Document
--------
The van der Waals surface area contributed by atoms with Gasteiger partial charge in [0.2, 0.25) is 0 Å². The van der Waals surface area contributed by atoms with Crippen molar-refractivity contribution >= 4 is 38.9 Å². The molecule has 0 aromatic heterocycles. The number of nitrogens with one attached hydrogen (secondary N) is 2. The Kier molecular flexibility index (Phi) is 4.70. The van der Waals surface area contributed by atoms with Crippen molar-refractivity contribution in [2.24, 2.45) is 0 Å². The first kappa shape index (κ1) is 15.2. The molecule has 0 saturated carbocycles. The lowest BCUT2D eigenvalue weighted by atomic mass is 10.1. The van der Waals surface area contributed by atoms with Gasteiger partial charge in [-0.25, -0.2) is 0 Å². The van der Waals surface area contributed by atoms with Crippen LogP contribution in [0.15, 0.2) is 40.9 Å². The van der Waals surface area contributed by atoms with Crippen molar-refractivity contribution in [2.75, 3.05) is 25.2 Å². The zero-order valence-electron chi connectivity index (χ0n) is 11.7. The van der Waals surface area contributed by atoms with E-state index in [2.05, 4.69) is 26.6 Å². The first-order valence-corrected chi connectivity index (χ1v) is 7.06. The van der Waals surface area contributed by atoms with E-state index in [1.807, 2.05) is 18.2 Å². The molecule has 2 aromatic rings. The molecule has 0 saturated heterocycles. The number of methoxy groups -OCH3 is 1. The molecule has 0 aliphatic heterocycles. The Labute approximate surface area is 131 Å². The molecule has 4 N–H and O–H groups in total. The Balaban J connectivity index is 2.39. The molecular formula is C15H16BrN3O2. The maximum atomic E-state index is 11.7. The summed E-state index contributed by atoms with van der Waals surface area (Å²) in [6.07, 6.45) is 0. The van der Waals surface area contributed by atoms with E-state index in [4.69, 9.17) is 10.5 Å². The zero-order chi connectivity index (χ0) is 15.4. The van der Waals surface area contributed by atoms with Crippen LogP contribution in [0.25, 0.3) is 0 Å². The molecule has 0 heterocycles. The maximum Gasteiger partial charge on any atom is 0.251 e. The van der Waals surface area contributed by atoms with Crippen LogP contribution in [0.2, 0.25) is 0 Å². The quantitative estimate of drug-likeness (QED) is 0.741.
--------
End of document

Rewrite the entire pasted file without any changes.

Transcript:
The van der Waals surface area contributed by atoms with Gasteiger partial charge in [0.2, 0.25) is 0 Å². The van der Waals surface area contributed by atoms with Crippen molar-refractivity contribution >= 4 is 38.9 Å². The molecule has 0 aromatic heterocycles. The number of nitrogens with one attached hydrogen (secondary N) is 2. The Kier molecular flexibility index (Phi) is 4.70. The van der Waals surface area contributed by atoms with Crippen molar-refractivity contribution in [2.24, 2.45) is 0 Å². The first kappa shape index (κ1) is 15.2. The molecule has 0 saturated carbocycles. The lowest BCUT2D eigenvalue weighted by atomic mass is 10.1. The van der Waals surface area contributed by atoms with Gasteiger partial charge in [-0.25, -0.2) is 0 Å². The van der Waals surface area contributed by atoms with Crippen LogP contribution in [0.15, 0.2) is 40.9 Å². The van der Waals surface area contributed by atoms with Crippen molar-refractivity contribution in [2.75, 3.05) is 25.2 Å². The zero-order valence-electron chi connectivity index (χ0n) is 11.7. The van der Waals surface area contributed by atoms with E-state index in [2.05, 4.69) is 26.6 Å². The first-order valence-corrected chi connectivity index (χ1v) is 7.06. The van der Waals surface area contributed by atoms with E-state index in [1.807, 2.05) is 18.2 Å². The molecule has 2 aromatic rings. The molecule has 0 saturated heterocycles. The number of methoxy groups -OCH3 is 1. The molecule has 0 aliphatic heterocycles. The Labute approximate surface area is 131 Å². The molecule has 4 N–H and O–H groups in total. The Balaban J connectivity index is 2.39. The molecular formula is C15H16BrN3O2. The maximum atomic E-state index is 11.7. The summed E-state index contributed by atoms with van der Waals surface area (Å²) in [6.07, 6.45) is 0. The van der Waals surface area contributed by atoms with E-state index in [4.69, 9.17) is 10.5 Å². The zero-order chi connectivity index (χ0) is 15.4. The van der Waals surface area contributed by atoms with Crippen LogP contribution in [0.25, 0.3) is 0 Å². The molecule has 0 heterocycles. The maximum Gasteiger partial charge on any atom is 0.251 e. The van der Waals surface area contributed by atoms with Crippen LogP contribution in [0.2, 0.25) is 0 Å². The quantitative estimate of drug-likeness (QED) is 0.741.